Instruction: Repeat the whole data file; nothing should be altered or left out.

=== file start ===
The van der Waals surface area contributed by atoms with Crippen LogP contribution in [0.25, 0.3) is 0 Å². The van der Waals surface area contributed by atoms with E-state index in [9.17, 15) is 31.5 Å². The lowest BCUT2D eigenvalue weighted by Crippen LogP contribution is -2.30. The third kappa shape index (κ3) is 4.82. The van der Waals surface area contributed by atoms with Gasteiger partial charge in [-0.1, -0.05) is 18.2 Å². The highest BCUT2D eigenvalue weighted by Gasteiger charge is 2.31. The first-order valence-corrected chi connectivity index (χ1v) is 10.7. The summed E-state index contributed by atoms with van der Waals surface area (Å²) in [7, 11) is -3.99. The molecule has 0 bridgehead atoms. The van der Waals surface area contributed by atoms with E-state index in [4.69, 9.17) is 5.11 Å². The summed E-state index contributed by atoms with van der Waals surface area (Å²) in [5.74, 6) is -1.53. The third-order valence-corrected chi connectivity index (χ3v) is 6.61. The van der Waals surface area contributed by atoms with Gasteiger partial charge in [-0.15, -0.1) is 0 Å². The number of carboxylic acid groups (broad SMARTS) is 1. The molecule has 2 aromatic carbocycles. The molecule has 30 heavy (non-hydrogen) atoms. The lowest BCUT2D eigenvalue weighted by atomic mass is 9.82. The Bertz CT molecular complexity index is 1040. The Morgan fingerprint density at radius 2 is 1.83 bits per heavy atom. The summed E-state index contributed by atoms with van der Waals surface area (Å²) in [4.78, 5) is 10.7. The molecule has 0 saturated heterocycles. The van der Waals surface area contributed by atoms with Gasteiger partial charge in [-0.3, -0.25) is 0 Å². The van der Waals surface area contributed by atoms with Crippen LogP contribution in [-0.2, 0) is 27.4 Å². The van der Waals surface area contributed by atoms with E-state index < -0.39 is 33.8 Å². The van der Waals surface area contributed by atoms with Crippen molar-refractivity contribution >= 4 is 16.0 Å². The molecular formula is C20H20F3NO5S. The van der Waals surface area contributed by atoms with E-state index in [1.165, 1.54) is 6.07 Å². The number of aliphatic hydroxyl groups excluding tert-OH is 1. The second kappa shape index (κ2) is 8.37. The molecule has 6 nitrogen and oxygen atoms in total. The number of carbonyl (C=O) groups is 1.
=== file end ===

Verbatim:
The van der Waals surface area contributed by atoms with Crippen LogP contribution in [0.25, 0.3) is 0 Å². The van der Waals surface area contributed by atoms with E-state index in [9.17, 15) is 31.5 Å². The lowest BCUT2D eigenvalue weighted by Crippen LogP contribution is -2.30. The third kappa shape index (κ3) is 4.82. The van der Waals surface area contributed by atoms with Gasteiger partial charge in [-0.1, -0.05) is 18.2 Å². The highest BCUT2D eigenvalue weighted by Gasteiger charge is 2.31. The first-order valence-corrected chi connectivity index (χ1v) is 10.7. The summed E-state index contributed by atoms with van der Waals surface area (Å²) in [7, 11) is -3.99. The molecule has 0 bridgehead atoms. The van der Waals surface area contributed by atoms with E-state index in [4.69, 9.17) is 5.11 Å². The summed E-state index contributed by atoms with van der Waals surface area (Å²) in [5.74, 6) is -1.53. The third-order valence-corrected chi connectivity index (χ3v) is 6.61. The van der Waals surface area contributed by atoms with Gasteiger partial charge in [-0.15, -0.1) is 0 Å². The number of carboxylic acid groups (broad SMARTS) is 1. The molecule has 2 aromatic carbocycles. The molecule has 30 heavy (non-hydrogen) atoms. The lowest BCUT2D eigenvalue weighted by atomic mass is 9.82. The Bertz CT molecular complexity index is 1040. The Morgan fingerprint density at radius 2 is 1.83 bits per heavy atom. The summed E-state index contributed by atoms with van der Waals surface area (Å²) in [4.78, 5) is 10.7. The molecule has 0 saturated heterocycles. The van der Waals surface area contributed by atoms with Gasteiger partial charge in [-0.3, -0.25) is 0 Å². The van der Waals surface area contributed by atoms with Crippen LogP contribution in [-0.2, 0) is 27.4 Å². The van der Waals surface area contributed by atoms with E-state index < -0.39 is 33.8 Å². The van der Waals surface area contributed by atoms with Crippen molar-refractivity contribution >= 4 is 16.0 Å². The molecular formula is C20H20F3NO5S. The van der Waals surface area contributed by atoms with E-state index in [1.165, 1.54) is 6.07 Å². The number of aliphatic hydroxyl groups excluding tert-OH is 1. The second kappa shape index (κ2) is 8.37. The molecule has 6 nitrogen and oxygen atoms in total. The number of carbonyl (C=O) groups is 1.